_________________________________________________
Highland and Island Emigration Society, HIES
_____________________________________
 http://nla.gov.au/nla.news-article642443

In fact, the obstructions, the suspense, and the jobbing of the present system, tend to destroy, the property, if not work the absolute ruin €of the poorer class of immigrants. An individual of this description on his arrival is forced to leave his family in Sydney, whilst he proceeds to explore the north, the south, or the westward, for a suitable location

 

NLA NEWSPAPERS – TUMBULGUM AND THE TWEED RIVER

 

bells at condong 001

JOHN and NORMAN BELLS’ LANDS ARE IN CLOSE PROXIMITY TO TUMBULGUM. I came to live on the Tweed in 2001 and in Tumbulgum in 2002. My mother Joyce Bells and her sisters and brother grew up in Sydney in a street called TWEEDMOUTH AVENUE. My own granddaughter Madeline was born at TWEED HEADS HOSPITAL in 2004.

________________________________________________________________

TENDERS for the CONVEYANCE OF MAILS ON NORTH  COAST NSW AND TRAIN SCHEDULES

http://nla.gov.au/nla.news-article819748

ESTIMATES FOR SUBORDINATE ROADS IN NORTHERN NSW 1883

http://nla.gov.au/nla.news-article869143

Cudgen, via Guilfoyle’s C, P. and M’Leod’s Creek, to

Tweed Junction, 8 miles, £200; Murwillumbah to
Tumbulgum, 8 miles, £200; Byangum, via Tweed
Junction to border, 30 miles, £1500; Byangum, via

Sebastopol, to Tweed River Heads, 6 miles, £150

CESSATION OF FERRY SERVICES ON TWEED RIVER 1934

http://nla.gov.au/nla.news-article1172177

TWEED FERRYMAN SAVES WOMAN’S LIFE AT TUMBULGUM APRIL 1934

http://nla.gov.au/nla.news-article1185619

TRUCK PLUNGES

FROM PUNT

Ferryman Saves
Woman’s Life

MURWILLUMBAH, April 2.

When the hand punt was almost across the north arm of the Tweed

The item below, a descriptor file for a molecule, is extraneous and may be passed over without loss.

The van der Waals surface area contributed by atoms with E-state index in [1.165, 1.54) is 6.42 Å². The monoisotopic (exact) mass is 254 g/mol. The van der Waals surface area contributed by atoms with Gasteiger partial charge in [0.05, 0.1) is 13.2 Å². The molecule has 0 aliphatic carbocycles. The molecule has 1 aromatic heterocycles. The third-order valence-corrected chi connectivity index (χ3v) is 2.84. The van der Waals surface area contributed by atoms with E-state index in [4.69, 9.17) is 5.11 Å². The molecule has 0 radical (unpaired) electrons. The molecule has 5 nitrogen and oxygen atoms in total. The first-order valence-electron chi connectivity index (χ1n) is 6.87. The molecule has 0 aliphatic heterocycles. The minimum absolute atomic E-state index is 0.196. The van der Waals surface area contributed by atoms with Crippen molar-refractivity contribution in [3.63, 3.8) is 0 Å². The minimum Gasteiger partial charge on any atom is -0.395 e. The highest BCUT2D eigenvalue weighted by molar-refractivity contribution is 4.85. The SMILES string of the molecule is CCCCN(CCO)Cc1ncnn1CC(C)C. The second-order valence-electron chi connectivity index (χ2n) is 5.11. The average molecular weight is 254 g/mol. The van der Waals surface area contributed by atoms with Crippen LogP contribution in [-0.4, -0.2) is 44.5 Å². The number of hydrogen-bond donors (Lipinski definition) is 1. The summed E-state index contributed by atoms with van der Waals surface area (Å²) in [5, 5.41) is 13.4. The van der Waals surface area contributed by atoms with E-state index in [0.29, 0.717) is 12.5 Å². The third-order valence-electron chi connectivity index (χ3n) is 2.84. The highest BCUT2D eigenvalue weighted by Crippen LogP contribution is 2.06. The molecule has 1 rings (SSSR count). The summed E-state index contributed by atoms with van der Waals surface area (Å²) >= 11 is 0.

River at Tumbulgum late this afternoon a motor truck which It was con-
veying suddenly ran back, broke the gates of the punt and fell into the
river, which at this spot is eight or nine feet deep. The truck was driven
by Mr. O. Hicks, who was accompanied by his wife and Mr. and Mrs.
Daly, of Newstead, Brisbane.

Mrs- Daly, the only occupant of the truck at the time, was seated in the
driver’s cabin. The ferryman, E. Hill, realising her danger, promptly leaned
over the lip of the punt and pulled her back on board. While running to
his wife’s assistance Mr. Daly fell and badly injured his leg. Half an hour
later the truck was hauled out of the water by a breakdown car.

______________________________________________

MURWILLUMBAH BEING  APP 10 KILOMETRES SOUTH OF CONDONG. MAYBE LESS. IT IS NOW THE MAIN TOWNSHIP AND CONDONG AND TUMBULGUM ARE SMALL VILLAGES. HERE are SOME NLA MURWILLUMBAH STORIES

MURWILLUMBAH HOTEL 1872

A CASE of most brutal assault occurred very

recently on the Tweed River. From the in-

formation that has reached us (Clarence

Examiner) we learn that a German named

William Mayers, a publican, residing and keep

ing the Murwillumbah Hotel on the Tweed

River, assaulted and beat his wife while in the

pains of labor, and that when the mother was

delivered the child was found not only lifeless,

but with two bruises one on the right temple ;

READ ON AT http://nla.gov.au/nla.news-article1298630

 

SUGAR CANE 1873 AND THE DRY SEASON

TWEED ROADS 1873

ITS OLD NEWS

ITS OLD NEWS

This is a site of OLD NEWS COPY and if I am not mistaken has at least one lead to family members. PETER HOGAN AKA PETER MARK READY.

http://www.oldnewscopy.com/search/resultdetail.asp?id=16981

Here its its intro :

Welcome to Old News Copy.

Searchable Australian news index.